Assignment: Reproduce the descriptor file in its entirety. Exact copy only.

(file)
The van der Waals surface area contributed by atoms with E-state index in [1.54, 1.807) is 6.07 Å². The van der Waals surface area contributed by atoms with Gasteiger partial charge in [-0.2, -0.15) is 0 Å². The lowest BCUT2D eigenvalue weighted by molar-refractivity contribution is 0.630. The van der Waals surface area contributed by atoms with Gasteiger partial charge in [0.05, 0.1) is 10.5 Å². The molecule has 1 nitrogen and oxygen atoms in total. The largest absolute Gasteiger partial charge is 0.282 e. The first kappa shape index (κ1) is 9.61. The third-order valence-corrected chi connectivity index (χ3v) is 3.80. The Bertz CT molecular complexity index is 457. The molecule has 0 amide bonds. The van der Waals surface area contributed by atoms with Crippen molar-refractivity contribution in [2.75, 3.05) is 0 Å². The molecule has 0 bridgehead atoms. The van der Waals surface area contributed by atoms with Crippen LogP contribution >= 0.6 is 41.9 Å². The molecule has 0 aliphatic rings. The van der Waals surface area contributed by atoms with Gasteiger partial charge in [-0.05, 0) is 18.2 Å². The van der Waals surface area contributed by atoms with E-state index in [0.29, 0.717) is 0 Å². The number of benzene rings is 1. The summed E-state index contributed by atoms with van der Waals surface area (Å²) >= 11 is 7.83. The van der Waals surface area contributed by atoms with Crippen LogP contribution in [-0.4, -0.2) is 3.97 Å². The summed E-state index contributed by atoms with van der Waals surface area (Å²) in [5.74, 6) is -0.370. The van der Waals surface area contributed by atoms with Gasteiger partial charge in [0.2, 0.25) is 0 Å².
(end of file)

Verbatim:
The van der Waals surface area contributed by atoms with E-state index in [1.54, 1.807) is 6.07 Å². The van der Waals surface area contributed by atoms with Gasteiger partial charge in [-0.2, -0.15) is 0 Å². The lowest BCUT2D eigenvalue weighted by molar-refractivity contribution is 0.630. The van der Waals surface area contributed by atoms with Gasteiger partial charge in [0.05, 0.1) is 10.5 Å². The molecule has 1 nitrogen and oxygen atoms in total. The largest absolute Gasteiger partial charge is 0.282 e. The first kappa shape index (κ1) is 9.61. The third-order valence-corrected chi connectivity index (χ3v) is 3.80. The Bertz CT molecular complexity index is 457. The molecule has 0 amide bonds. The van der Waals surface area contributed by atoms with Crippen molar-refractivity contribution in [2.75, 3.05) is 0 Å². The molecule has 0 bridgehead atoms. The van der Waals surface area contributed by atoms with Crippen LogP contribution >= 0.6 is 41.9 Å². The molecule has 0 aliphatic rings. The van der Waals surface area contributed by atoms with Gasteiger partial charge in [-0.05, 0) is 18.2 Å². The van der Waals surface area contributed by atoms with E-state index in [0.29, 0.717) is 0 Å². The number of benzene rings is 1. The summed E-state index contributed by atoms with van der Waals surface area (Å²) >= 11 is 7.83. The van der Waals surface area contributed by atoms with Crippen LogP contribution in [-0.4, -0.2) is 3.97 Å². The summed E-state index contributed by atoms with van der Waals surface area (Å²) in [5.74, 6) is -0.370. The van der Waals surface area contributed by atoms with Gasteiger partial charge in [0.2, 0.25) is 0 Å².